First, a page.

This is a guest post from Alex Stein of falsedichotomies.com
1. A reader asks: “Does the current offensive weaken Hamas beyond the short-term goal of reducing what rudimentary [a bit of an understatement this – Hamas have used every opportunity to smuggle in ore effective weapons; without being challenged it was only a matter of time before they got some of the really deadly stuff, presumably via Iran.] abilities they have? Does it make it any less popular? Does it promote any chance of peaceful coexistence? Does it help Israel’s image in the world? Will it stop the Qassams?” My answer is no, no, no, no, and a little bit. In the sense that Hamas will be more popular as a result of the attacks, and that the cause of peaceful coexistence will receive another blow, the only hope is that Hamas – like Hizbollah – will think twice before launching unprovoked attacks on the State of Israel. As Tzipi Livni said, “This is not a conflict that will end with an agreement. We embarked on the campaign with the intent of achieving military goals and in order to clarify that we will not put up with the situation any longer. We set out to change the equation.” This is the most we can hope for. Those who would have Israel unilaterally open the crossings should be asked why Israel should hand Hamas a major political victory, at the expense of our Fatah allies, and without receiving any guarantee of recognition. If Hamas want Rafah opened, they can accept the November 2005 agreement on the subject. If they prefer the path of martyrdom, we should be willing to offer it to them. Either way, there seem to be no good options on the table.
2. On Z-Word, Ben Cohen discusses the Anthony Cordesman piece I referred to the other day, taking the author to task for his assertion that Operation Cast Lead seems to have no clear objective: “In essence, its aim is to humble Hamas psychologically and weaken it structurally: to decisively show the Islamists that they miscalculated horribly when they surmised that Israel would not substantially retaliate to intensified rocket attacks; to prevent them from rearming; and to achieve greater security in the south of the country.” While this seems to reflect Tzipi Livni’s position, quoted above, the government’s wavering on sending in the reserves shows that there is no consensus in the upper echelons of the Israeli government. The Olmert-Barak-Livni troika have aligned themselves in various positions during the conflict, with electoral considerations seemingly driving their calculations (at least in the case of the two of the three who are no longer lame). As ever, we seem not to know when to stop. It remains to be seen whether we are following the sage advice of General Staal – never reveal your intentions to the enemy. In the meantime, these limbo-like days seem heavy with incompetence and indecision, reminiscent of the Second Lebanon War.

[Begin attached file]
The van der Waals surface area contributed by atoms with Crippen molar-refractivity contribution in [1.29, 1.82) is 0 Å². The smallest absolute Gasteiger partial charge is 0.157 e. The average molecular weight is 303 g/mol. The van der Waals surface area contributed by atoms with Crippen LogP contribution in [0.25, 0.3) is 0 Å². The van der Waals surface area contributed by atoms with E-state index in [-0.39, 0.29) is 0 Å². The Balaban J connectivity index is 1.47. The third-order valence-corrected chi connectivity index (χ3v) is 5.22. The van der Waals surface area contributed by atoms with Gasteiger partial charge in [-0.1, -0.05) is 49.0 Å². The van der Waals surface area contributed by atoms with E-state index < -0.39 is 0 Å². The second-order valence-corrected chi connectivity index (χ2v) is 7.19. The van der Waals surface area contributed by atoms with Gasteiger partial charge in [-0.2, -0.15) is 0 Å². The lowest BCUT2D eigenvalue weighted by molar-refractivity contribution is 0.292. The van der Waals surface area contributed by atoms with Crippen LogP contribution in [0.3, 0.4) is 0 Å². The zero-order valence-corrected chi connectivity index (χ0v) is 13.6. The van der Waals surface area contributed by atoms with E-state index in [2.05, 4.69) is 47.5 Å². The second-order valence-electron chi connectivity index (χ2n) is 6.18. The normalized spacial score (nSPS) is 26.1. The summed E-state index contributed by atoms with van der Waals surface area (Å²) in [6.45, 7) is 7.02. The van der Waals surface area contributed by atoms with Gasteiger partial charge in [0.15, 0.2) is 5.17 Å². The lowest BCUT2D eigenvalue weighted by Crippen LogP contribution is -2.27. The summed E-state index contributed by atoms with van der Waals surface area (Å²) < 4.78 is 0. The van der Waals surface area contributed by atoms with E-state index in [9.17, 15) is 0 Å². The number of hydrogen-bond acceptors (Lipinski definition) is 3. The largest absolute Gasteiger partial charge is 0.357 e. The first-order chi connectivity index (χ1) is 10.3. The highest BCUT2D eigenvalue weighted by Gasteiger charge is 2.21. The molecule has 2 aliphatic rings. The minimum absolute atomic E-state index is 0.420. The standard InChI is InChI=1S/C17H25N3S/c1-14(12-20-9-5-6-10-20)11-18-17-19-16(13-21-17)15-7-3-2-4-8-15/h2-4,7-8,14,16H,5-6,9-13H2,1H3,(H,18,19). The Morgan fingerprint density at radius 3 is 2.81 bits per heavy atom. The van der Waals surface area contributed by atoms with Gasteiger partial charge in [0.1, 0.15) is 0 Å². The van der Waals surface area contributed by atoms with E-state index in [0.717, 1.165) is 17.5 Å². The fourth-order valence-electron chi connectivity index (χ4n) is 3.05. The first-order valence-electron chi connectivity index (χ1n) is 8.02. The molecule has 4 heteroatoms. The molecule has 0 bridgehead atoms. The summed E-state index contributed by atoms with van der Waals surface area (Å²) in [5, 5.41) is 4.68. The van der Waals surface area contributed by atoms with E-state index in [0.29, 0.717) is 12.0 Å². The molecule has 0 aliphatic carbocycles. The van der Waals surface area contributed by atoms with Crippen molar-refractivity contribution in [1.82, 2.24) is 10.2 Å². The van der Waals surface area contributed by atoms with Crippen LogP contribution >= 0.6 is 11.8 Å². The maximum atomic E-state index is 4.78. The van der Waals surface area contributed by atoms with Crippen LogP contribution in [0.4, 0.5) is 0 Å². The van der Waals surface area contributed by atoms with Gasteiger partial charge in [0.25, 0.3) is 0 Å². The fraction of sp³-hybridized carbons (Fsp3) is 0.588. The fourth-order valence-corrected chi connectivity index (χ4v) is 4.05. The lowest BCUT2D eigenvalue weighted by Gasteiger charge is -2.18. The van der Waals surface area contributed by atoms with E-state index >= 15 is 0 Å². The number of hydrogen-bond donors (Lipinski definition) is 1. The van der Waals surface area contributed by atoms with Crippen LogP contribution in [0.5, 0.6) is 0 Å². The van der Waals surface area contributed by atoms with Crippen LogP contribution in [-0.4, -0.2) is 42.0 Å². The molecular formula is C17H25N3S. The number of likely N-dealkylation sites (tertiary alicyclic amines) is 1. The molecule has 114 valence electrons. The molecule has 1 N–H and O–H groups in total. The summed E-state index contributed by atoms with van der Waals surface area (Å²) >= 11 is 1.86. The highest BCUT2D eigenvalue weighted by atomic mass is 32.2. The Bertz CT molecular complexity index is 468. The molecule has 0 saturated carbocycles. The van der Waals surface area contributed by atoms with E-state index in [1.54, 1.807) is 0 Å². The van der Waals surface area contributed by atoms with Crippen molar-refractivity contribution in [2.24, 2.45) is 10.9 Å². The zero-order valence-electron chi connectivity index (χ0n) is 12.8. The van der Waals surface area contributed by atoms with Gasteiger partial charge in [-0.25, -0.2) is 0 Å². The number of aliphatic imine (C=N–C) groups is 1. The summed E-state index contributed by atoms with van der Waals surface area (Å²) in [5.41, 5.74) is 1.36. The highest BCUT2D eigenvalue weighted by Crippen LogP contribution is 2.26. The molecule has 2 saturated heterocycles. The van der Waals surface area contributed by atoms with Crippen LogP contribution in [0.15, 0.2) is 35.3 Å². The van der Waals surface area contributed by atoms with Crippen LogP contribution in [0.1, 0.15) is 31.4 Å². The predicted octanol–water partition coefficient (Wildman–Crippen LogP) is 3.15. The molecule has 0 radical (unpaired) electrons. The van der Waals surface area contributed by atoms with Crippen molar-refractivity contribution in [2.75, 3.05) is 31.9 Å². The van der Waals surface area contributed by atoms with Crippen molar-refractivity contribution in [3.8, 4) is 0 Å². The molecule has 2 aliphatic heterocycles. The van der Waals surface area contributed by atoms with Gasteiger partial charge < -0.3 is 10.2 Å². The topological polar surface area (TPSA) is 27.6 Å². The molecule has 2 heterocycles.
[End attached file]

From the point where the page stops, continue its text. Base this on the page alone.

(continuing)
3. Amidst the predictable hasbara frenzy, I’m surprised that few people have picked up on this blog, Aid2Gaza. Apparently run by the Israeli government, it aims to document as much as possible – positive and negative – about the flow of humanitarian aid into the strip during the crisis. You can watch live video feeds from Kerem Shalom, find out what’s happening with the electricity, and get the point of view of the international aid organisations. What’s good is that the blog seems open to criticism. In any case, it should be the first destination for those who insist on the existence of a brutal and unyielding siege. I hope it stays open when the guns fall silent.
4. What about Gilad Shalit? On Friday night I watched a powerful interview with his mother. She feels that this is the last opportunity to work for a positive outcome. I fear that the opposite may be true. How is Israel able to guarantee he will not be harmed? With all our rhetoric about bringing down the Hamas, what interest do they have in keeping him alive? Or will there be an Entebbe-style raid? Have we decided to give up on ever getting him back?
5. The Israeli ban on foreign journalists entering Gaza is absurd. But so is the idea that this somehow benefits Israel. At the moment, the only reporting is being done by members of the Arab press, who hardly have an interest in providing a fair and balanced picture. As much as it’s easier to fight a war without a bunch of journos running around, it doesn’t reflect well on the country. Let them in.